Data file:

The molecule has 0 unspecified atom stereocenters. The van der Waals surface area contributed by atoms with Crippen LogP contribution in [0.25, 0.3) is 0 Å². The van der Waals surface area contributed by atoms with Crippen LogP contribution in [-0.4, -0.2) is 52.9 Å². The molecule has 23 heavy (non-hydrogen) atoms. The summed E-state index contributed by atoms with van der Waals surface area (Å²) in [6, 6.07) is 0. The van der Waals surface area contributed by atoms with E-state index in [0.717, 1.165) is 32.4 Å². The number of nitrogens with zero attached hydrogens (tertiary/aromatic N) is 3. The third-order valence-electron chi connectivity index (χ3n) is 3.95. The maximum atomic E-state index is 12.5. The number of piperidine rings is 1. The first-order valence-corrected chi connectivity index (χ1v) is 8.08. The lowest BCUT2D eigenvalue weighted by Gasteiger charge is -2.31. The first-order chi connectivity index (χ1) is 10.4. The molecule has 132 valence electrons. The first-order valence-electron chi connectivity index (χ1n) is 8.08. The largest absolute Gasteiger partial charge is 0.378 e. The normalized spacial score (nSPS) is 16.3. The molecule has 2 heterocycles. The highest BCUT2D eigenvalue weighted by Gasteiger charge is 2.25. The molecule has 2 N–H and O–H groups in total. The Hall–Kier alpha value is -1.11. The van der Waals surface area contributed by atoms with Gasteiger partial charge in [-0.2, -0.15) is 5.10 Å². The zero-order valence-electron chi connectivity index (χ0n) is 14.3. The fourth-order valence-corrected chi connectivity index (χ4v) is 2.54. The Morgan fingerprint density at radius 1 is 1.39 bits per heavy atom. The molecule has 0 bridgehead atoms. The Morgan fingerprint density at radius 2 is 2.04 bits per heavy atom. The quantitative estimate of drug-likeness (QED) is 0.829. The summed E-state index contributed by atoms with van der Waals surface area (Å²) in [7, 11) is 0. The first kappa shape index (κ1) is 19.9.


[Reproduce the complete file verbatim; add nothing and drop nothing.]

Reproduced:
The molecule has 0 unspecified atom stereocenters. The van der Waals surface area contributed by atoms with Crippen LogP contribution in [0.25, 0.3) is 0 Å². The van der Waals surface area contributed by atoms with Crippen LogP contribution in [-0.4, -0.2) is 52.9 Å². The molecule has 23 heavy (non-hydrogen) atoms. The summed E-state index contributed by atoms with van der Waals surface area (Å²) in [6, 6.07) is 0. The van der Waals surface area contributed by atoms with E-state index in [0.717, 1.165) is 32.4 Å². The number of nitrogens with zero attached hydrogens (tertiary/aromatic N) is 3. The third-order valence-electron chi connectivity index (χ3n) is 3.95. The maximum atomic E-state index is 12.5. The number of piperidine rings is 1. The first-order valence-corrected chi connectivity index (χ1v) is 8.08. The lowest BCUT2D eigenvalue weighted by Gasteiger charge is -2.31. The first-order chi connectivity index (χ1) is 10.4. The molecule has 132 valence electrons. The first-order valence-electron chi connectivity index (χ1n) is 8.08. The largest absolute Gasteiger partial charge is 0.378 e. The normalized spacial score (nSPS) is 16.3. The molecule has 2 heterocycles. The highest BCUT2D eigenvalue weighted by Gasteiger charge is 2.25. The molecule has 2 N–H and O–H groups in total. The Hall–Kier alpha value is -1.11. The van der Waals surface area contributed by atoms with Gasteiger partial charge in [-0.2, -0.15) is 5.10 Å². The zero-order valence-electron chi connectivity index (χ0n) is 14.3. The fourth-order valence-corrected chi connectivity index (χ4v) is 2.54. The Morgan fingerprint density at radius 1 is 1.39 bits per heavy atom. The molecule has 0 bridgehead atoms. The Morgan fingerprint density at radius 2 is 2.04 bits per heavy atom. The quantitative estimate of drug-likeness (QED) is 0.829. The summed E-state index contributed by atoms with van der Waals surface area (Å²) in [7, 11) is 0. The first kappa shape index (κ1) is 19.9.